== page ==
float4 mask = tex2D(SampMask, In.TexCd);
    return lerp(colA, colB, mask.r);

Assuming the mask texture is a grayscale image, you can access any of its colorcomponents as a fading/blending value (the example uses the red component via .r). Note how you can also simply use the lerp() function, where now its third parameter can be a different value per pixel unlike before, where via the Fade parameter a constant, which was the same for the whole texture, was used.

Displace one texture by another

The section about texture coordinates already showed how you can programmatically modify the given texture coordinate before sampling a pixel in order to achieve various displacement effects.

Instead of generating the offsets in the pixelshader you can also interpret the color values of one texture as offsets to the coordinates of another. Like this you can create the offset texture more intuitively via patching. Here is how to achieve a horizontal glitch effect on your texture:

float4 PS(vs2ps In): COLOR
    float4 offset = tex2D(SampOff, In.TexCd) - 0.5;
    float4 col = tex2D(SampA, float2(In.TexCd.x + offset.r, In.TexCd.y));
    return col;

For this example you create a new texture input and assign it to a sampler called SampOff. As the code shows this offset sampler is sampled first and then (assuming our desired offset is encoded in the red component of the offset texture) the offset.r value (which as we know is between 0 and 1 is used as an offset to the x component of the incoming texture coordinate. The -0.5 is for centering the offset value that is between 0 and 1 around 0 to get an offset in both positive and negative x.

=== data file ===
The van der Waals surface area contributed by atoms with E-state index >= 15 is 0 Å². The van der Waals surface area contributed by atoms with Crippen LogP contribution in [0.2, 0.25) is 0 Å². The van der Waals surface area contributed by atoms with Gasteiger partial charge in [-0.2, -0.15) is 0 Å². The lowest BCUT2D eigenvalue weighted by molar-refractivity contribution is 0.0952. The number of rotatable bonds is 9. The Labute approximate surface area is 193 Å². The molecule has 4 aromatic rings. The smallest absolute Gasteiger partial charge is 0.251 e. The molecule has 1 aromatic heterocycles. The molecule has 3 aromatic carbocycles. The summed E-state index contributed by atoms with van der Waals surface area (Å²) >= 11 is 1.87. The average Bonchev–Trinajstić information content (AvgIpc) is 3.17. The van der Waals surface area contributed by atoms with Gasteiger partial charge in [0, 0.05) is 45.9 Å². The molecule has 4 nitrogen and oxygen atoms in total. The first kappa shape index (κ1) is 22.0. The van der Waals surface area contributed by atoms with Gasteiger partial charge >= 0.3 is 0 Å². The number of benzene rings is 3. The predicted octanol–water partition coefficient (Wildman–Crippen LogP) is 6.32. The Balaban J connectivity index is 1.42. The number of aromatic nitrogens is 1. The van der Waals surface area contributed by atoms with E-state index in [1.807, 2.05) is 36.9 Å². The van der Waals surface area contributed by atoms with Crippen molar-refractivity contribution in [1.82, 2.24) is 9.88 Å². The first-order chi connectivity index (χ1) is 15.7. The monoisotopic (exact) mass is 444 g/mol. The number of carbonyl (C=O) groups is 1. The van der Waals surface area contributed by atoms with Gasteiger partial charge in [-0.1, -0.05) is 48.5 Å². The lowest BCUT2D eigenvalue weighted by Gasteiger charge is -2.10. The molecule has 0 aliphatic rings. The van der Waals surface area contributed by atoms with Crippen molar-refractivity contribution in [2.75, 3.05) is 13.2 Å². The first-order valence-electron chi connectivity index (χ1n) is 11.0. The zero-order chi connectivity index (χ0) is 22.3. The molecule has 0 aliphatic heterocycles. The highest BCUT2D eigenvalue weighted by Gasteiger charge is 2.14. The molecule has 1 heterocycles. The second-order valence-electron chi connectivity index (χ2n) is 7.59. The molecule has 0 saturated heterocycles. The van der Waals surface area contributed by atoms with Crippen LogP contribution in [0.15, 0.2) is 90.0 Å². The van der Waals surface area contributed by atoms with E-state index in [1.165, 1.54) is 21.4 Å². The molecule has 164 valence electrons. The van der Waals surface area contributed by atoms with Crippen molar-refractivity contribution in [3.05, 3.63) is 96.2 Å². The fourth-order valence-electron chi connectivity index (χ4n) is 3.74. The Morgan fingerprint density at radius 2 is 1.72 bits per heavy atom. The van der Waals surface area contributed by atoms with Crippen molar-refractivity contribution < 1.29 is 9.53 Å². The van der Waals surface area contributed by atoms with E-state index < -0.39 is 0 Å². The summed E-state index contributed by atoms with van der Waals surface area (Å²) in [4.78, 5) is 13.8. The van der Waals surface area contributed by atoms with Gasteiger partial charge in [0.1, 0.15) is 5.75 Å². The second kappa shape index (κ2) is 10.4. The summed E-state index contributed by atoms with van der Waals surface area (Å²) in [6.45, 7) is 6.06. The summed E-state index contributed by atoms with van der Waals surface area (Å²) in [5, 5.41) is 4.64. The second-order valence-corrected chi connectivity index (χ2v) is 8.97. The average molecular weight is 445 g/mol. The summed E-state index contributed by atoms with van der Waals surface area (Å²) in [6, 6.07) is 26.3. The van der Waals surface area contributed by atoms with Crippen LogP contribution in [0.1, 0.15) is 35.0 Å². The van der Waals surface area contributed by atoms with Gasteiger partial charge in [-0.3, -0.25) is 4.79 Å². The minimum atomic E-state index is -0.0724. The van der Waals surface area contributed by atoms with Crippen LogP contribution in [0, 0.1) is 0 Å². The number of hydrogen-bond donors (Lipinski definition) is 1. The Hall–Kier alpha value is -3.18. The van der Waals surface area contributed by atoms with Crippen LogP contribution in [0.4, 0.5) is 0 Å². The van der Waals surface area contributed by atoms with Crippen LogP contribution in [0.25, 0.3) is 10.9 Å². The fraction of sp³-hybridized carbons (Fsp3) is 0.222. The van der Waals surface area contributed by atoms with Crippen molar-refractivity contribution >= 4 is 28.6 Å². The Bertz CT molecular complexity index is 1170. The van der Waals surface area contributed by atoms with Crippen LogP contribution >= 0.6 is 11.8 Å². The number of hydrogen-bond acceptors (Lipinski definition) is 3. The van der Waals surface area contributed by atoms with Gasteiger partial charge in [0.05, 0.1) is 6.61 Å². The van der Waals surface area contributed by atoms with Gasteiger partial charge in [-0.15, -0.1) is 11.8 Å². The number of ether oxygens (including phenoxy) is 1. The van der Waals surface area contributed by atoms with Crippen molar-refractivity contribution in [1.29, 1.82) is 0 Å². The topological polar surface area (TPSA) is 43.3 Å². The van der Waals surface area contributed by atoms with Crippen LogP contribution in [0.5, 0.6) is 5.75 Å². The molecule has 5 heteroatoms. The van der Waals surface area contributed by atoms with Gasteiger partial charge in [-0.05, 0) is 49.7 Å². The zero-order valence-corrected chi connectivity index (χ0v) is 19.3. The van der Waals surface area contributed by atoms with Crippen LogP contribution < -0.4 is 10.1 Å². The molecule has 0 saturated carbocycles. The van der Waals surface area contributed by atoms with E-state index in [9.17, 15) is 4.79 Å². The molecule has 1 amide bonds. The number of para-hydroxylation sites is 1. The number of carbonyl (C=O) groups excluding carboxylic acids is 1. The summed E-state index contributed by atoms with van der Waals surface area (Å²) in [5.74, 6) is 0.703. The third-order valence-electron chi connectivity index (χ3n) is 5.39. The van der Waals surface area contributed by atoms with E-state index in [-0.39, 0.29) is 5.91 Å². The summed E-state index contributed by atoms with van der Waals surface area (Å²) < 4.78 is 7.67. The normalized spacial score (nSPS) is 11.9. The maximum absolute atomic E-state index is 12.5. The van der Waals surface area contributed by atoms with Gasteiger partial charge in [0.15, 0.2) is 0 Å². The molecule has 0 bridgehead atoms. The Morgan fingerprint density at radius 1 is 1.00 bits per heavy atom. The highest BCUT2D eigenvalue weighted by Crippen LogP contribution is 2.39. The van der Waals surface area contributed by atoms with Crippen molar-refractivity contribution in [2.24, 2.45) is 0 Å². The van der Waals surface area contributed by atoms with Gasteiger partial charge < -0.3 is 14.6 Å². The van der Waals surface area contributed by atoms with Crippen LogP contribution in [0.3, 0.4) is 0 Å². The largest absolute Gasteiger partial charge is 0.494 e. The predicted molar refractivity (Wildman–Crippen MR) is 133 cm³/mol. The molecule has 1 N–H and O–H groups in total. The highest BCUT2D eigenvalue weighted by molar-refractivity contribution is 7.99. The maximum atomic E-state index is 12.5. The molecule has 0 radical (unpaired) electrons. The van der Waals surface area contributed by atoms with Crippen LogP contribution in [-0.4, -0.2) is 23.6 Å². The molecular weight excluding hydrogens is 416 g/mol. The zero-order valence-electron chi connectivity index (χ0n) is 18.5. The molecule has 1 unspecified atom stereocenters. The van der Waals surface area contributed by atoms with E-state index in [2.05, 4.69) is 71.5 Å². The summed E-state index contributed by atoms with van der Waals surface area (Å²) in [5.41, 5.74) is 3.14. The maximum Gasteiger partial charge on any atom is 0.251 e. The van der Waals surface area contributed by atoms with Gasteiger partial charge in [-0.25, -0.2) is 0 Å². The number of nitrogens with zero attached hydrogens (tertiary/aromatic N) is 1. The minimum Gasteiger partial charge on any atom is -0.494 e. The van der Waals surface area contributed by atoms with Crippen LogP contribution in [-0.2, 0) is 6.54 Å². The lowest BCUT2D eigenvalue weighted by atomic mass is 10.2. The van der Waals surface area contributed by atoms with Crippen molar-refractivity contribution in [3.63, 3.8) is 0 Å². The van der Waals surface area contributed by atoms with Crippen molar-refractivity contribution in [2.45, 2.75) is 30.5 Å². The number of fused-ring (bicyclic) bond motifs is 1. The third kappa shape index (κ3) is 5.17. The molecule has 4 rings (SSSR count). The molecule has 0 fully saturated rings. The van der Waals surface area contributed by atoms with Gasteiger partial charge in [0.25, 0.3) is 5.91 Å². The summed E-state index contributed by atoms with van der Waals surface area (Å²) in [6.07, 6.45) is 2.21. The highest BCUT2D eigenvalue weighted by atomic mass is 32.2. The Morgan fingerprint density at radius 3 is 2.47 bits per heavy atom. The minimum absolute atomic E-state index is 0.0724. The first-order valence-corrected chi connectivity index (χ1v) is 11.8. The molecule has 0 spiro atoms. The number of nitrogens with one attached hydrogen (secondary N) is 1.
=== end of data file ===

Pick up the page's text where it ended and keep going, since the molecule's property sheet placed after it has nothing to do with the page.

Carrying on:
In the patch a DynamicTexture (EX9.Texture Value) is used with its Width set to 1 and Height set to correspond to the texture we want the glitch to operate on. This ensures the effect actually operates linewise. Attaching a spread of random values to the Red of the DynamicTexture (EX9.Texture Value) you can now intuitively set the linewise offsets.

Texture Filtering

Now say you don't want to have the effect so fine, but only define 10 offsets. Set the DynamicTexture (EX9.Texture Value) Height to 10 and also only fill it with 10 random values. The result looks strange:

What happens here is that the offset texture, now only 10 pixels in height, is still being sampled 512 times (the height of the other texture input to the effect). For sampling 10 values 512 times some interpolation/resampling algorithm has to be applied in order to decide which of the 10 values is sampled corresponding to each of the 512 pixels of the other texture. And this algorithm can be set using the samplers MagFilter state. Set it to POINT and spot the difference.

texture Off <string uiname="Offset Texture";>;
sampler SampOff = sampler_state    //sampler for doing the texture-lookup
    Texture   = (Off);          //apply a texture to the sampler
    MipFilter = LINEAR;         //sampler states
    MinFilter = LINEAR;
    MagFilter = POINT;

Next: Multiple Passes
Back: Neighbouring Pixels
TOC: Of Effects and Shaders